The dark side of grief – craving escape from the mental and physical pain of loss

I recently went for my first month check-up at the doctors, to see how I’ve settled taking the antidepressants. For anyone who has not taken antidepressants before, or who hasn’t experienced anxiety – and especially for those grieving mummas out … Continue reading

A (grieving) mother’s little helper – will antidepressants numb the pain?

I’ve been sitting here staring at the packet for half an hour. Antidepressants. These little pills, I know, are offering me the chance to numb my mind for a while from the anxiety and depression that’s taken hold of me. … Continue reading

Double grief

Living with grief means that I often sit outside of myself and reflect on my troubled mind. I’ve recognised that my thoughts surrounding my grief are two-fold: I need to deal with the trauma, the post-traumatic stress, from both mine and Abi’s perspective.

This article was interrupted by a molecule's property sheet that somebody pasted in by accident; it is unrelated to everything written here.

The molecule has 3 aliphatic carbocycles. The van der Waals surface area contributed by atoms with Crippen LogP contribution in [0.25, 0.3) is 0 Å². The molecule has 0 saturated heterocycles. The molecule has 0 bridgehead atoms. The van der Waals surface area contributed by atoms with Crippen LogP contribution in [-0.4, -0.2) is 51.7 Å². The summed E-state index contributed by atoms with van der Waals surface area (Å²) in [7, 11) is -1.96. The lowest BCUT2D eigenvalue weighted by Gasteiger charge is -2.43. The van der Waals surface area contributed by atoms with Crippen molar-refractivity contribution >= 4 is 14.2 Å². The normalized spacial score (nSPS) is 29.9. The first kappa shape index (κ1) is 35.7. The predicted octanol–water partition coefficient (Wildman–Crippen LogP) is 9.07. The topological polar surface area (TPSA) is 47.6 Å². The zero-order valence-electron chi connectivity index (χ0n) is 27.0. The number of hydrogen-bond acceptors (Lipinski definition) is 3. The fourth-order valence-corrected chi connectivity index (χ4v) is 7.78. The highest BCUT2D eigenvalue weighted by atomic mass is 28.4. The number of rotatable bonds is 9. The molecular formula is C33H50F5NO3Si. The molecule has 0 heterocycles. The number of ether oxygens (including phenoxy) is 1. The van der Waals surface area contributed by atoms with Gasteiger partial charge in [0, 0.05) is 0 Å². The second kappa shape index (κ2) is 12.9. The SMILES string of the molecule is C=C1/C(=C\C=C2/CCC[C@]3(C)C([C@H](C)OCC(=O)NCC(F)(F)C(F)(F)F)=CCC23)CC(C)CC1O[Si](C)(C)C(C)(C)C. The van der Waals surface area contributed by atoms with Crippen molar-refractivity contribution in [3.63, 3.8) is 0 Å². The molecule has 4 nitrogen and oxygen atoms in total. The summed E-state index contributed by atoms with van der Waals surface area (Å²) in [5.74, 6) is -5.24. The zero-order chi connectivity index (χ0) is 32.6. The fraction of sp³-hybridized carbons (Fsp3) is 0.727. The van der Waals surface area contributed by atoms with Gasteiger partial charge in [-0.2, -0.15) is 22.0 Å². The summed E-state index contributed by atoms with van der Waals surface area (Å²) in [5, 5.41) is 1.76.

First there are my ‘selfish’ thoughts about what happened to ME, a mother suddenly losing her 12-year-old daughter, and then I need to try to comprehend what has happened to HER, the physical pain and reality of the life leaving her body, separating her from all she has ever known.

Continue reading

Four months on… what is grief anyway?

[This blog was taken from notes I’d written whilst sat with Abi at the cemetery around 10th June 2013.]

Four months on, is that right? Have I grieved? Have I even started…?

What is the point of all that crying if at the end I still feel such deep and painful sorrow? Crying usually releases a tension, helps me feel better. But these tears are different; they flow easily enough but the emotion changes from despair and hurt, to sadness and depression. I suppose, if I didn’t feel able to cry, rant, write or talk then I’d be in a very bad place by now. So, to grieve must be to let my emotions surface as I mourn my darling child, but it feels like that is all it is. There seems to be no benefit, no end to it. Yet, even still, I can see that recently I have been able to laugh sometimes, though not as sincerely as before; I can converse, can think, can function apparently normally.

Continue reading